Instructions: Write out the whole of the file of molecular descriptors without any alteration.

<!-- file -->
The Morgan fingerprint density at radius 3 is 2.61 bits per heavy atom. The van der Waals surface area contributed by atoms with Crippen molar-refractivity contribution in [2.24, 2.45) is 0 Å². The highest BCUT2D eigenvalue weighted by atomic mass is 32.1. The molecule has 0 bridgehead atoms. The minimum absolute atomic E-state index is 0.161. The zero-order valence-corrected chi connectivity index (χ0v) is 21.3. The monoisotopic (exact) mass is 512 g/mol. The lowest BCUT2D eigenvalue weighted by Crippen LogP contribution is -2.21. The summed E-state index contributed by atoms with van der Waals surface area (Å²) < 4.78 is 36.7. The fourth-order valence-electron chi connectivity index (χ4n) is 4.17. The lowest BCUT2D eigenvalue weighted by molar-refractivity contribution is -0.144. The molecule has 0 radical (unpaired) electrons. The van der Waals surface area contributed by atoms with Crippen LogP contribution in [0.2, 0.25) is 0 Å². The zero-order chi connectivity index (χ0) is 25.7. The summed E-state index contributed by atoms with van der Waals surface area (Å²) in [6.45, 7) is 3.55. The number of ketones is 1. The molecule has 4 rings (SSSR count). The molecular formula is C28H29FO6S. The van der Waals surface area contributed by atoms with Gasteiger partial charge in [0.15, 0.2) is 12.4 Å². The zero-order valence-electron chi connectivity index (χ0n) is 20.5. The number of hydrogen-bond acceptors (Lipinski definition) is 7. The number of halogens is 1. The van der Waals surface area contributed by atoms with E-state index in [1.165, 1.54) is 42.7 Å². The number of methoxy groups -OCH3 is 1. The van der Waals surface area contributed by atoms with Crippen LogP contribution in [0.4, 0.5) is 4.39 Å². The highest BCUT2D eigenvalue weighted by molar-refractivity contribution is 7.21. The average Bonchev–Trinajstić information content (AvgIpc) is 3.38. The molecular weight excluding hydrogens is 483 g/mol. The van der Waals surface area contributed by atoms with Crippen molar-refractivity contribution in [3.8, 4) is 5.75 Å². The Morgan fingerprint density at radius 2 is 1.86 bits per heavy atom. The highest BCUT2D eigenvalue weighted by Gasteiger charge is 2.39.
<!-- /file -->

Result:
The Morgan fingerprint density at radius 3 is 2.61 bits per heavy atom. The van der Waals surface area contributed by atoms with Crippen molar-refractivity contribution in [2.24, 2.45) is 0 Å². The highest BCUT2D eigenvalue weighted by atomic mass is 32.1. The molecule has 0 bridgehead atoms. The minimum absolute atomic E-state index is 0.161. The zero-order valence-corrected chi connectivity index (χ0v) is 21.3. The monoisotopic (exact) mass is 512 g/mol. The lowest BCUT2D eigenvalue weighted by Crippen LogP contribution is -2.21. The summed E-state index contributed by atoms with van der Waals surface area (Å²) < 4.78 is 36.7. The fourth-order valence-electron chi connectivity index (χ4n) is 4.17. The lowest BCUT2D eigenvalue weighted by molar-refractivity contribution is -0.144. The molecule has 0 radical (unpaired) electrons. The van der Waals surface area contributed by atoms with Crippen LogP contribution in [0.2, 0.25) is 0 Å². The zero-order chi connectivity index (χ0) is 25.7. The summed E-state index contributed by atoms with van der Waals surface area (Å²) in [6.45, 7) is 3.55. The number of ketones is 1. The molecule has 4 rings (SSSR count). The molecular formula is C28H29FO6S. The van der Waals surface area contributed by atoms with Gasteiger partial charge in [0.15, 0.2) is 12.4 Å². The zero-order valence-electron chi connectivity index (χ0n) is 20.5. The number of hydrogen-bond acceptors (Lipinski definition) is 7. The number of halogens is 1. The van der Waals surface area contributed by atoms with E-state index in [1.165, 1.54) is 42.7 Å². The number of methoxy groups -OCH3 is 1. The van der Waals surface area contributed by atoms with Crippen LogP contribution in [0.4, 0.5) is 4.39 Å². The highest BCUT2D eigenvalue weighted by molar-refractivity contribution is 7.21. The average Bonchev–Trinajstić information content (AvgIpc) is 3.38. The molecular weight excluding hydrogens is 483 g/mol. The van der Waals surface area contributed by atoms with Crippen molar-refractivity contribution in [3.8, 4) is 5.75 Å². The Morgan fingerprint density at radius 2 is 1.86 bits per heavy atom. The highest BCUT2D eigenvalue weighted by Gasteiger charge is 2.39.